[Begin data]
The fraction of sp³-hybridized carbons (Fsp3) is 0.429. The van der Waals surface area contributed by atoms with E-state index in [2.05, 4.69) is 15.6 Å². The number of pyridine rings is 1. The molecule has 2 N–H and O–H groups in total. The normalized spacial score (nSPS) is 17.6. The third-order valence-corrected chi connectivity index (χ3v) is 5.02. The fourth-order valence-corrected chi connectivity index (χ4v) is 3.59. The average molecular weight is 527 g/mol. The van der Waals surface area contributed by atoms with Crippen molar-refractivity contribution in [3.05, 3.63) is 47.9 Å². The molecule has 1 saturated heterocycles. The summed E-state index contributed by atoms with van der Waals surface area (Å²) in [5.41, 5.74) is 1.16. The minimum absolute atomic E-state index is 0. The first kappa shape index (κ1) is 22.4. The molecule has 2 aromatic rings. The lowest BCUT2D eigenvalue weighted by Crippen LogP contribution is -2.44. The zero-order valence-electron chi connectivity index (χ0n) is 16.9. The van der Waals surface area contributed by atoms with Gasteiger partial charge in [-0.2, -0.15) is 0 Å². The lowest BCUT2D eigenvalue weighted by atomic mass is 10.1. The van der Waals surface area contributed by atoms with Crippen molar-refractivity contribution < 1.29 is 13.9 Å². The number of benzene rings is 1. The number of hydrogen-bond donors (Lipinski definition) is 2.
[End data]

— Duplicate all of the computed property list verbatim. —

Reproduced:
The fraction of sp³-hybridized carbons (Fsp3) is 0.429. The van der Waals surface area contributed by atoms with E-state index in [2.05, 4.69) is 15.6 Å². The number of pyridine rings is 1. The molecule has 2 N–H and O–H groups in total. The normalized spacial score (nSPS) is 17.6. The third-order valence-corrected chi connectivity index (χ3v) is 5.02. The fourth-order valence-corrected chi connectivity index (χ4v) is 3.59. The average molecular weight is 527 g/mol. The van der Waals surface area contributed by atoms with Crippen molar-refractivity contribution in [3.05, 3.63) is 47.9 Å². The molecule has 1 saturated heterocycles. The summed E-state index contributed by atoms with van der Waals surface area (Å²) in [5.41, 5.74) is 1.16. The minimum absolute atomic E-state index is 0. The first kappa shape index (κ1) is 22.4. The molecule has 2 aromatic rings. The lowest BCUT2D eigenvalue weighted by Crippen LogP contribution is -2.44. The zero-order valence-electron chi connectivity index (χ0n) is 16.9. The van der Waals surface area contributed by atoms with Gasteiger partial charge in [-0.2, -0.15) is 0 Å². The lowest BCUT2D eigenvalue weighted by atomic mass is 10.1. The van der Waals surface area contributed by atoms with Crippen molar-refractivity contribution < 1.29 is 13.9 Å². The number of benzene rings is 1. The number of hydrogen-bond donors (Lipinski definition) is 2.